A new brand of international theatre is hitting the West End as leading lights from Hollywood sign up to promote productions involving theatres in Britain, Australia and the United States.
The actress Cate Blanchett was behind the launch of an initiative led by her Sydney-based theatre company this week that brings together acting, writing and directorial talent from the three countries. Riflemind, directed by the American actor Philip Seymour Hoffman, is the first in a series of adventurous works to be staged at Trafalgar Studios in London that utilises international creative talent and brings together a trio of ground-breaking theatres .
This latest venture follows in the footsteps of the Bridge Project, a collaboration between the acclaimed director Sam Mendes, Kevin Spacey, the artistic director of the Old Vic, and New York's Brooklyn Academy of Music (BAM), which was announced recently. Their three-year transatlantic venture will involve a double bill of classic works performed at BAM, the Old Vic and a rotating third international venue, starting with Shakespeare's Hamlet and The Tempest under the directorship of Mendes next year.
Such projects suggest a growing trend for cultural "cross-pollination" that could bring more foreign investment to London's theatres and create a new boom in global arts franchises that span a number of theatres or galleries. The idea for the joint project at London's Trafalgar Studios is to exchange work on a regular basis which might not otherwise be seen in different cities across the world, according to Blanchett, who said she may star in a future production herself. But she denied that the productions may end up being bland in their attempt to be culturally universal.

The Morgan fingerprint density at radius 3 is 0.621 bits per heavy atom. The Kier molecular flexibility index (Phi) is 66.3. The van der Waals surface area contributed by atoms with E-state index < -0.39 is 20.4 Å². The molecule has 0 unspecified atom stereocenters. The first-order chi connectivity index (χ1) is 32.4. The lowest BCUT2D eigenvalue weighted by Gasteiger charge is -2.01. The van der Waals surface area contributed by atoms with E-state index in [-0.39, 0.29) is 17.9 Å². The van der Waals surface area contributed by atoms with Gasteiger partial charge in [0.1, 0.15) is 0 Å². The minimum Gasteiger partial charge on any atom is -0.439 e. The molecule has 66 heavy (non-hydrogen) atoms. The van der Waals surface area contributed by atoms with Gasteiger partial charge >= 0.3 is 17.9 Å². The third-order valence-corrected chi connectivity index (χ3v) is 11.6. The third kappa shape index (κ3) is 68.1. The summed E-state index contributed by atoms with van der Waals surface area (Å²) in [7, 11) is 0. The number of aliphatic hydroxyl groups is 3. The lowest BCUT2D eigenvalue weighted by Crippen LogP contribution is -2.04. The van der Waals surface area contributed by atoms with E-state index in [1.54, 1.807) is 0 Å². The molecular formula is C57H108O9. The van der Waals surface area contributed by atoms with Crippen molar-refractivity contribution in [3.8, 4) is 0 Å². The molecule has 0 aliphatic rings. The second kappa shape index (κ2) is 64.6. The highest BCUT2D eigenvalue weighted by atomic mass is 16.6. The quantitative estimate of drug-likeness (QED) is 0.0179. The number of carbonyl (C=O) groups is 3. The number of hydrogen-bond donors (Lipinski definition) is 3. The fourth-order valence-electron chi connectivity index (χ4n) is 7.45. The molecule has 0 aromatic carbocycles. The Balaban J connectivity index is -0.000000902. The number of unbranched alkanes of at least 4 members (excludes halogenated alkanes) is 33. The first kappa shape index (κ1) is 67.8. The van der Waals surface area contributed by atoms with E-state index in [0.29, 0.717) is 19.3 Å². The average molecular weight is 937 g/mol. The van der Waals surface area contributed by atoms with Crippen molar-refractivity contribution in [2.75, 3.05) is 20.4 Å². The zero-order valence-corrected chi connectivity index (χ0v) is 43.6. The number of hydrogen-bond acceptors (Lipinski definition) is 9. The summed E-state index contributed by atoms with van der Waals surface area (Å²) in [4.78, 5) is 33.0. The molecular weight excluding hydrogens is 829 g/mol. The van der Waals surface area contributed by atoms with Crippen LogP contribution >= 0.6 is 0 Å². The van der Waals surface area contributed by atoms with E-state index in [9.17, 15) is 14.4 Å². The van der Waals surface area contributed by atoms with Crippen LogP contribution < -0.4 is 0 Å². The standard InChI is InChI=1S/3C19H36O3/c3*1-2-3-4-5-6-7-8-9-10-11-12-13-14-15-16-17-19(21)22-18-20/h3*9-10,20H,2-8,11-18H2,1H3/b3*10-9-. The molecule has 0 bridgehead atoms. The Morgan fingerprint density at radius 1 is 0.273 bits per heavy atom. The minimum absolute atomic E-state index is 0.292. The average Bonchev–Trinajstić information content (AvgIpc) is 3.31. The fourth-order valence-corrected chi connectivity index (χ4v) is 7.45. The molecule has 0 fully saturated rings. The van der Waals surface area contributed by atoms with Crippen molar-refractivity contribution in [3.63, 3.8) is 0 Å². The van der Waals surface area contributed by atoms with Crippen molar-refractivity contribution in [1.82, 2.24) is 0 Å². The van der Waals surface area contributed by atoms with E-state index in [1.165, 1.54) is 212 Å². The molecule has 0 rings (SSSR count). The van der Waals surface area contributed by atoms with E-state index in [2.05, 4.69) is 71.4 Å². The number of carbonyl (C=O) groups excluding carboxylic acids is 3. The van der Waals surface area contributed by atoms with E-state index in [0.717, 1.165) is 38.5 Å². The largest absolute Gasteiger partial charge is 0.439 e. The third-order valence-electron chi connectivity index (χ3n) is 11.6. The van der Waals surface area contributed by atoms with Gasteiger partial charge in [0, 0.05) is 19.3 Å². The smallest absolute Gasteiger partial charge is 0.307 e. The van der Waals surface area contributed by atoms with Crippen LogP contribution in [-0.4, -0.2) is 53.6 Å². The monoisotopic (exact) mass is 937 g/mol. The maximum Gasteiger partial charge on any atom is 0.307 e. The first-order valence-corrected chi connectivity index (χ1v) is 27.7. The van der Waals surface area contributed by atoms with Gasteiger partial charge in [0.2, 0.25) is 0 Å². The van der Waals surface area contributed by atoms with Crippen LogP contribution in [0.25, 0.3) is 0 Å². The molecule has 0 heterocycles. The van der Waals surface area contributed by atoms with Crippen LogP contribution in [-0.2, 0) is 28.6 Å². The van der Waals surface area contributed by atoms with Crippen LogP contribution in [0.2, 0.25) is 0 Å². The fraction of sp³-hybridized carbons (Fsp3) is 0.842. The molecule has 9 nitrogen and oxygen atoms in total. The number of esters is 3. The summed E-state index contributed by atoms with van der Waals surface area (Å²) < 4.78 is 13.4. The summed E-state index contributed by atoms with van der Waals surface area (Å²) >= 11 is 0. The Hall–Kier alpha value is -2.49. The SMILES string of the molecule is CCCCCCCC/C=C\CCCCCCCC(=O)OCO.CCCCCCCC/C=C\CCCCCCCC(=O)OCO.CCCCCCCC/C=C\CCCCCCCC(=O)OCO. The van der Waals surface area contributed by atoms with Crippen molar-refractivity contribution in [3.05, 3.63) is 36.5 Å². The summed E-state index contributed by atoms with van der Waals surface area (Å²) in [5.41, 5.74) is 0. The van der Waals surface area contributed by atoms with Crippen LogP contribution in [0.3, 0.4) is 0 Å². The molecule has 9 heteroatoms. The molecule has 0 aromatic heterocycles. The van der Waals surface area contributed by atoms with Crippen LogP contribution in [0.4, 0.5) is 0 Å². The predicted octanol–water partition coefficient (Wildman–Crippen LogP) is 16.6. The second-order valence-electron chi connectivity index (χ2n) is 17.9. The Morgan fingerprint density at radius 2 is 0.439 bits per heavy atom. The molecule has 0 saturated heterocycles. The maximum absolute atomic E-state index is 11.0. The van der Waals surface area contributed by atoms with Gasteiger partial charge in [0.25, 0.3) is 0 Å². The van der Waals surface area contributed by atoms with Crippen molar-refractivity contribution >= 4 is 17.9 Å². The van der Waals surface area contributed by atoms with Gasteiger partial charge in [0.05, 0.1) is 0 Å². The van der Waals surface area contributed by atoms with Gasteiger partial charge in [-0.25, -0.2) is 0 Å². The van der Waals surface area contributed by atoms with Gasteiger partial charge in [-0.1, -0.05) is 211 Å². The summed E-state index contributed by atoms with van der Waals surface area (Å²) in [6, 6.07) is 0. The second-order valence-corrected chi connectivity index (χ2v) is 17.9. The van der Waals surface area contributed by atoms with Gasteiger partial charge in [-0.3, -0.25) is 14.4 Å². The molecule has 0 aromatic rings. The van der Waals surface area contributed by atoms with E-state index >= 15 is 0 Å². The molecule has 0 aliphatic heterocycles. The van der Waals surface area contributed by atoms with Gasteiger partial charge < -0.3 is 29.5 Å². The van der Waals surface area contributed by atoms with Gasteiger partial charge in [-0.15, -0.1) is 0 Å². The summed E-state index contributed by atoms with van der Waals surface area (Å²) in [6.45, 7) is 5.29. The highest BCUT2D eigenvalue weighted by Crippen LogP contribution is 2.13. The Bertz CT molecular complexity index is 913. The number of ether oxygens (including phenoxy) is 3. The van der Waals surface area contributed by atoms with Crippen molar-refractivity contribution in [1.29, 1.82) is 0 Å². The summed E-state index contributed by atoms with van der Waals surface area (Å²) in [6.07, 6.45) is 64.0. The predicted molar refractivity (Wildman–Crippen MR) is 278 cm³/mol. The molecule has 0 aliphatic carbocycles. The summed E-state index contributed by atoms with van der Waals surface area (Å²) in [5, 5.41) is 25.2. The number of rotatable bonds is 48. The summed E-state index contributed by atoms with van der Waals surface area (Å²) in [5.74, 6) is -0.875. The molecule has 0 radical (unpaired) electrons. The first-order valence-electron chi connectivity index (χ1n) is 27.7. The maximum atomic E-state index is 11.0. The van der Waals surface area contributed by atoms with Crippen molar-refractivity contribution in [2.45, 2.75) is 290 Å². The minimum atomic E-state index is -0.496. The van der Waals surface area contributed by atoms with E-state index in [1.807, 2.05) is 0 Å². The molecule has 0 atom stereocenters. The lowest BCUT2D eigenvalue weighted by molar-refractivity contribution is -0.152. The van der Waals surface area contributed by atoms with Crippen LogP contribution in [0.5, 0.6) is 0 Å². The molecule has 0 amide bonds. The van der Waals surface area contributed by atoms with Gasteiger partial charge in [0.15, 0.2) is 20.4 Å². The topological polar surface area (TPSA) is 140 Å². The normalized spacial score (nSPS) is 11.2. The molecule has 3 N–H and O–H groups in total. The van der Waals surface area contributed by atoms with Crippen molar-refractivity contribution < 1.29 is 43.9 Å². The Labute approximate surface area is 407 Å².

"If something is not specifically powerful to its own place, it will not have universal reach. We're not hoping to find a blandness of storytelling that fits into all places at all," she said. Hoffman added that this international effort was designed to give a platform to "the playwright of whom you have not yet heard and new writers".
Blanchett's theatre group, the Sydney Theatre Company, which she runs with her husband, the playwright Andrew Upton, has also joined up with New York's LAByrinth Theatre Company, co-founded by Hoffman.
Riflemind, which runs until next January, was written by Upton and dramatises the turbulent reunion of a once-great rock band. It brings together a cast of three Australians and four British actors at Trafalgar Studios, which has traditionally showcased adventurous, experimental works.
The venture is intended to make "creative sparks fly" by mixing international talent, according to Howard Panter, the creative director and joint chief executive of the Ambassador Theatre Group, which owns Trafalgar Studios. He said: "We just found the scene [in Australia] untapped but very exciting. We were completely knocked out by their talent."Reuse content